Growing up in an immigrant family, I never traveled out of the state, climbed, camped, or went on big hikes until I was in college. As someone who understands the challenges of not having the outdoor experience growing up, I hope to be a mentor and inspiration for future generations and the community."


Three things struck us about Kathy’s story. First, it can be disorienting not to find a mentor who can relate to your lived experiences. Second, we’ve all had that little moment of serendipity, “I decided to try out even though I had only climbed for a couple of months prior.” (How many redpoint stories start with, “I decided to give my project one last go, even though I was absolutely worked”?) Finally, we were delighted to see that the very first thing Kathy wanted to do in her newfound community was to help other people join it. 




"I’ve always wanted to try climbing, but I was too scared to try it by myself since I’m an amputee. Then I met my boyfriend, and he’s an experienced climber, so I felt like he could really help me improve my skills! After my first session, I loved it and have now been climbing for several months! As an amputee, I wanted to try gym climbing because it’s a good way to learn how to climb and to transition to outdoor climbing with some previous knowledge!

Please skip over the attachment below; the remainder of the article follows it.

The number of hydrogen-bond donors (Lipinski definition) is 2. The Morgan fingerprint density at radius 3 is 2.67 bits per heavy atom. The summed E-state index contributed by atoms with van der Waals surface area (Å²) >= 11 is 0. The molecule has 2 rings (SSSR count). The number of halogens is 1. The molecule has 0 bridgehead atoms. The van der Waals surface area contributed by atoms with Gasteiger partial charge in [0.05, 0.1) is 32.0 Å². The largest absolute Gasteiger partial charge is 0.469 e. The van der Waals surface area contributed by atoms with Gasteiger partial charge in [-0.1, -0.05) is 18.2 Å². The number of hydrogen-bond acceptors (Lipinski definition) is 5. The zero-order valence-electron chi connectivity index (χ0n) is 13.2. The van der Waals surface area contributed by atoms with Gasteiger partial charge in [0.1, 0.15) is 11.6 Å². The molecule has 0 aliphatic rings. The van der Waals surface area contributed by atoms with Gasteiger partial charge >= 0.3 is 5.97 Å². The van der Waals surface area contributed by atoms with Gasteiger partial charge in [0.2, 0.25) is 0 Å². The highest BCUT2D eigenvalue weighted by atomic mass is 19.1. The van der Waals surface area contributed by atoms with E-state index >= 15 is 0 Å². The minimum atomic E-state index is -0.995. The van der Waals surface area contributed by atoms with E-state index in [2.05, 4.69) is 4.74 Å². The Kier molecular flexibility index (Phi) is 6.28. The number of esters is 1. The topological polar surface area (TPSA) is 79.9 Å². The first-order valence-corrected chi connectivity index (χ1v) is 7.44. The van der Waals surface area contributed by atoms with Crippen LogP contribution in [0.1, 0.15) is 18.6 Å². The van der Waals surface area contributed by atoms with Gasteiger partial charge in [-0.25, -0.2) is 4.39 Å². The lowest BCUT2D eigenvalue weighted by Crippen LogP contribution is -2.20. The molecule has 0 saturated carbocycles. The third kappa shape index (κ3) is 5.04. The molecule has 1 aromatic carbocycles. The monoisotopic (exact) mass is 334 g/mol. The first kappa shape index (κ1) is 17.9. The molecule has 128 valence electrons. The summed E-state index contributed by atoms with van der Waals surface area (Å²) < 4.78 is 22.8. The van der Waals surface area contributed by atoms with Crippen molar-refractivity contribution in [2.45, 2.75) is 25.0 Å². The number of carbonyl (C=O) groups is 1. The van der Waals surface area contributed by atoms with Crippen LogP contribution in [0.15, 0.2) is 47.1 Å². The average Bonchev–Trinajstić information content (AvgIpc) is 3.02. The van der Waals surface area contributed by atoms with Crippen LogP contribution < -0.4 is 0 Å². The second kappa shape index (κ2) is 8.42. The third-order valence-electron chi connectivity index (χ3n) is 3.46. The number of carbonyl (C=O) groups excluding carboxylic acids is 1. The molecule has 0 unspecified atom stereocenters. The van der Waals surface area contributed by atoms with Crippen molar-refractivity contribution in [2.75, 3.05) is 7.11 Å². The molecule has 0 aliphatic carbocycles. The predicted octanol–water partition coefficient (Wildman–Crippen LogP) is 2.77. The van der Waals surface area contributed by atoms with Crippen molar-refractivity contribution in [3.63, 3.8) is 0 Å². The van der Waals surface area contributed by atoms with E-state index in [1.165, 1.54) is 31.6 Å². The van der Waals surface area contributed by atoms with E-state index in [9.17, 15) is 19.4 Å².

The barrier I face is that I am a left arm below the elbow amputee! This has made climbing more challenging for me but also a lot more fun and satisfying to finish a project. I find many climbs are heavily left arm based so figuring out ways to adapt my climb to reach or grab on to the hold using my nub can be challenging!


This grant will give me the opportunities to excel and encourage other para climbers to join the community!"